Thanks to modern high-quality veterinary care, pets are becoming steadily older and the relative prevalence of cancer is increasing. Pets are part of the family and consequently owners expect the same level of medical care for their animal as for themselves and their children.
Treatment plans based on pathological examination
GD Animal Health offers a high quality and rapid service in the area of tumour pathology. A team of eight pathologists is available, three of whom are specialised in microscopic tumours diagnostics. The entire pathological, histological and cytological examination is carried out at our own facilities.
The departments of pathology and histology use diagnostic antibody prevalence to identify non-differentiated tumours. The GD Animal Health laboratory has been ISO 17025 accredited by the Dutch Accreditation Board (RvA) for a large number of laboratory tests (registration number L120 Testing).
Read more about cytological and histopathological diagnostics
PARR: a PCR for the unravelling of canine lymphoproliferative disorders
Lymphoproliferative disorders represent a significant clinical problem in dogs. It is crucial to differentiate neoplastic lymphoid disease – i.e. lymphomas and leukaemias – from reactive, hyperplastic lymphoid conditions. Nevertheless, the unravelling of nodal or extranodal lymphoproliferative conditions frequently represents a diagnostic challenge for veterinary pathologists. GD’s Animal Health PARR test will supply additional information about the clonal, i.e. neoplastic nature of lymphoid cells, or the polyclonal, i.e. reactive nature of lesional lymphoid cells. While the combination of histopathology and immunohistochemistry is a powerful tool to accurately assess the neoplastic or reactive nature of a lymphoproliferative condition in significant percentage of such cases, the essence of lymphoid neoplasia – i.e. the clonal expansion of neoplastic lymphoid cells – cannot be proved by this microscopic approach. GD’s Animal Health PARR test will supply additional information in these cases.
Basics of PARR
The canine PARR test is based on the sequences of all loci involved in canine lymphocyte antigen receptor rearrangements. The PARR has been validated in a very large range of canine lymphoproliferative lesions, including all subtypes of canine lymphomas, according to the current WHO classification. So the test has been validated in the various types of large cell lymphomas, small cell lymphomas and indolent lymphomas. Also rare subtypes like angiocentric lymphomas were included in the test panel. Furthermore, the various intestinal and cutaneous lymphomas were included, as well as the recently characterised hepatosplenic canine lymphoma. As a read-out, GD Animal Health decided to use capillary electrophoresis, which is superior to the classical agarose gel electrophoresis.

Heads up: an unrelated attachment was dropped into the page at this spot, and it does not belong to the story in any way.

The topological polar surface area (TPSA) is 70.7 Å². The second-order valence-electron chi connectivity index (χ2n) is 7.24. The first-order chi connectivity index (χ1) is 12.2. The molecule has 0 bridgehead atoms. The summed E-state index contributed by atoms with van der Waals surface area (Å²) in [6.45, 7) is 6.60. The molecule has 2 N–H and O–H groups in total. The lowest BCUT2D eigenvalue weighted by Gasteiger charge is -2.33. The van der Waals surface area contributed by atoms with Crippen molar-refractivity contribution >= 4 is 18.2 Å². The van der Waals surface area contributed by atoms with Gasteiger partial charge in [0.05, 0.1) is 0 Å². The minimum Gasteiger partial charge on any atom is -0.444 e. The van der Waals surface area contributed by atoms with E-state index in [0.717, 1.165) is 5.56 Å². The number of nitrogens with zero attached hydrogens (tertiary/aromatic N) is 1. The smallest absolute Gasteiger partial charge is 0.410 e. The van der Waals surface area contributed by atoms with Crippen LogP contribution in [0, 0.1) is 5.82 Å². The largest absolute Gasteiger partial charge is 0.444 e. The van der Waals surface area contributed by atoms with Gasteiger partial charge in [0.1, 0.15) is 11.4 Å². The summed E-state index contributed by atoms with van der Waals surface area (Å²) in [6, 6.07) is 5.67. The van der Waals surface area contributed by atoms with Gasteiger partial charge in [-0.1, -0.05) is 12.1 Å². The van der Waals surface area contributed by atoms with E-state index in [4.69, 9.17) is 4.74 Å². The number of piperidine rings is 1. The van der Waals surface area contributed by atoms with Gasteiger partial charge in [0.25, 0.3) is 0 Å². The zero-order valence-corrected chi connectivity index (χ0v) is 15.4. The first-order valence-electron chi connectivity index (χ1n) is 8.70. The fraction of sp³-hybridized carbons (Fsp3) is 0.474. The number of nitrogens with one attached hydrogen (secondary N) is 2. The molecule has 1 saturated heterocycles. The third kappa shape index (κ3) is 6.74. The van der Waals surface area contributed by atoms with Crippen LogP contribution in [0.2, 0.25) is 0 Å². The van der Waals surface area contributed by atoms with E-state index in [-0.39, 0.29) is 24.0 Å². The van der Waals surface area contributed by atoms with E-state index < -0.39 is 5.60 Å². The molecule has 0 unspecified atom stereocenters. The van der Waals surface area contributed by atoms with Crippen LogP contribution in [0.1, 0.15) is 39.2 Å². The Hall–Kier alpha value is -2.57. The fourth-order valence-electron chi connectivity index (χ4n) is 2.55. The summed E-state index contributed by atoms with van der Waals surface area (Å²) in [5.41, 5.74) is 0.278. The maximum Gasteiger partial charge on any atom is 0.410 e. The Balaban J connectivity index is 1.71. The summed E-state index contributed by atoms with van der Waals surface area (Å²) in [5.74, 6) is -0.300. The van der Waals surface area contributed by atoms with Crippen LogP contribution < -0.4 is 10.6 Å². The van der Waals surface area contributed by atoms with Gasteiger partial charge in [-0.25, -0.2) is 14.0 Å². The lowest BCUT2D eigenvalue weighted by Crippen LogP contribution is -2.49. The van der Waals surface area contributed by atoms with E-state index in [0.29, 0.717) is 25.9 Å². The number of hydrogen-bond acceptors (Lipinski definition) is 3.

Both paraffin-embedded, formalin-fixed tissue and smears are suited for analysis by PARR. In the case of smears as DNA source for the PARR, we prefer stained smears, as a visual inspection of the smear is necessary to make an assessment of the amount of DNA that can be isolated from the smears. Preferably submit several stained smears. The staining procedures used in cytology do not interfere in a negative way. For formalin-fixed tissues, please submit the wax block, which will be returned once the results of the PARR test have become available. If it is not possible to submit the wax block, please submit three 10µm paraffin sections in an Eppendorf tube and a 4µm HE-stained mounted section of the wax block for a microscopic inspection of the tissue. We report on PARR results in both the T-cell and B-cell populations. The results are reported in 5 to 10 working days (depending on the day of arrival of the tissue).
Read more about PARR